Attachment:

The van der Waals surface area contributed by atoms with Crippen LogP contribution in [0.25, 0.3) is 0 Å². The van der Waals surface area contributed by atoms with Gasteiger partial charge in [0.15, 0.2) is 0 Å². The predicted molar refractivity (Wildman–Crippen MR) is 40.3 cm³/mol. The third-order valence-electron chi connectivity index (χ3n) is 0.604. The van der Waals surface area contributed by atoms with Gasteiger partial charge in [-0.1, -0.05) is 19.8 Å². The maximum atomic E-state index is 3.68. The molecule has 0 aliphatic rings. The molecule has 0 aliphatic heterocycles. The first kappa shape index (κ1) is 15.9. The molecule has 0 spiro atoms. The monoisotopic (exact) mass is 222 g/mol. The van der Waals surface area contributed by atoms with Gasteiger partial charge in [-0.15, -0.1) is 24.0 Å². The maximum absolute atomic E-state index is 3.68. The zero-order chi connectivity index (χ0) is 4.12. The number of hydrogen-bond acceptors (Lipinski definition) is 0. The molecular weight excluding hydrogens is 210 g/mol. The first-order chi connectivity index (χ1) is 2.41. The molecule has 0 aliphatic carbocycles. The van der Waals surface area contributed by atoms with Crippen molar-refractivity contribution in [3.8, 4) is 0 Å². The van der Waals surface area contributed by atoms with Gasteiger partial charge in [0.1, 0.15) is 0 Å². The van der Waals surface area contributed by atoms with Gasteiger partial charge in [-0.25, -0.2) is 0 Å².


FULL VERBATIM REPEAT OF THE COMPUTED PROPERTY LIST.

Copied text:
The van der Waals surface area contributed by atoms with Crippen LogP contribution in [0.25, 0.3) is 0 Å². The van der Waals surface area contributed by atoms with Gasteiger partial charge in [0.15, 0.2) is 0 Å². The predicted molar refractivity (Wildman–Crippen MR) is 40.3 cm³/mol. The third-order valence-electron chi connectivity index (χ3n) is 0.604. The van der Waals surface area contributed by atoms with Gasteiger partial charge in [-0.1, -0.05) is 19.8 Å². The maximum atomic E-state index is 3.68. The molecule has 0 aliphatic rings. The molecule has 0 aliphatic heterocycles. The first kappa shape index (κ1) is 15.9. The molecule has 0 spiro atoms. The monoisotopic (exact) mass is 222 g/mol. The van der Waals surface area contributed by atoms with Gasteiger partial charge in [-0.15, -0.1) is 24.0 Å². The maximum absolute atomic E-state index is 3.68. The zero-order chi connectivity index (χ0) is 4.12. The number of hydrogen-bond acceptors (Lipinski definition) is 0. The molecular weight excluding hydrogens is 210 g/mol. The first-order chi connectivity index (χ1) is 2.41. The molecule has 0 aliphatic carbocycles. The van der Waals surface area contributed by atoms with Crippen molar-refractivity contribution in [3.8, 4) is 0 Å². The van der Waals surface area contributed by atoms with Gasteiger partial charge in [0.1, 0.15) is 0 Å². The van der Waals surface area contributed by atoms with Gasteiger partial charge in [-0.25, -0.2) is 0 Å².